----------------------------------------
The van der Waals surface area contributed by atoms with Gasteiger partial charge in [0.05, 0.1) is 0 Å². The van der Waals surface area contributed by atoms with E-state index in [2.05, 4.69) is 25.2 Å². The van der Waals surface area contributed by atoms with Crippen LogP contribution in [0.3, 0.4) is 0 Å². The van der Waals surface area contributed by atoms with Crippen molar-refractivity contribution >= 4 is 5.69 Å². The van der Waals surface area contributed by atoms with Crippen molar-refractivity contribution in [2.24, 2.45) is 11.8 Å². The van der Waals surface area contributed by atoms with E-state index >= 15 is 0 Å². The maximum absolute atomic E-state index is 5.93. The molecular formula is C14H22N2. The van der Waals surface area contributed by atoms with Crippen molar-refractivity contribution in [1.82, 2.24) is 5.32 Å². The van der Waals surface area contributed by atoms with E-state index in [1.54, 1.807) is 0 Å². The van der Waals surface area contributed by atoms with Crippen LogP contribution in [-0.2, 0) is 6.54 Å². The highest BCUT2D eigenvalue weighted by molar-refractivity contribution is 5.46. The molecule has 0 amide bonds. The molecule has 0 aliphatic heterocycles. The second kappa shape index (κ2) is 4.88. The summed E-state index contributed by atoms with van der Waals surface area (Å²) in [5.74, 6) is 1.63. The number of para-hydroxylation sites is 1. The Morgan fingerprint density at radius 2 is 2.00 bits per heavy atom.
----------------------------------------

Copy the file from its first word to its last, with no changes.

The van der Waals surface area contributed by atoms with Gasteiger partial charge in [0.05, 0.1) is 0 Å². The van der Waals surface area contributed by atoms with E-state index in [2.05, 4.69) is 25.2 Å². The van der Waals surface area contributed by atoms with Crippen LogP contribution in [0.3, 0.4) is 0 Å². The van der Waals surface area contributed by atoms with Crippen molar-refractivity contribution >= 4 is 5.69 Å². The van der Waals surface area contributed by atoms with Crippen molar-refractivity contribution in [2.24, 2.45) is 11.8 Å². The van der Waals surface area contributed by atoms with E-state index >= 15 is 0 Å². The maximum absolute atomic E-state index is 5.93. The molecular formula is C14H22N2. The van der Waals surface area contributed by atoms with Crippen molar-refractivity contribution in [1.82, 2.24) is 5.32 Å². The van der Waals surface area contributed by atoms with E-state index in [1.54, 1.807) is 0 Å². The van der Waals surface area contributed by atoms with Crippen LogP contribution in [-0.2, 0) is 6.54 Å². The highest BCUT2D eigenvalue weighted by molar-refractivity contribution is 5.46. The molecule has 0 amide bonds. The molecule has 0 aliphatic heterocycles. The second kappa shape index (κ2) is 4.88. The summed E-state index contributed by atoms with van der Waals surface area (Å²) in [5.74, 6) is 1.63. The number of para-hydroxylation sites is 1. The Morgan fingerprint density at radius 2 is 2.00 bits per heavy atom.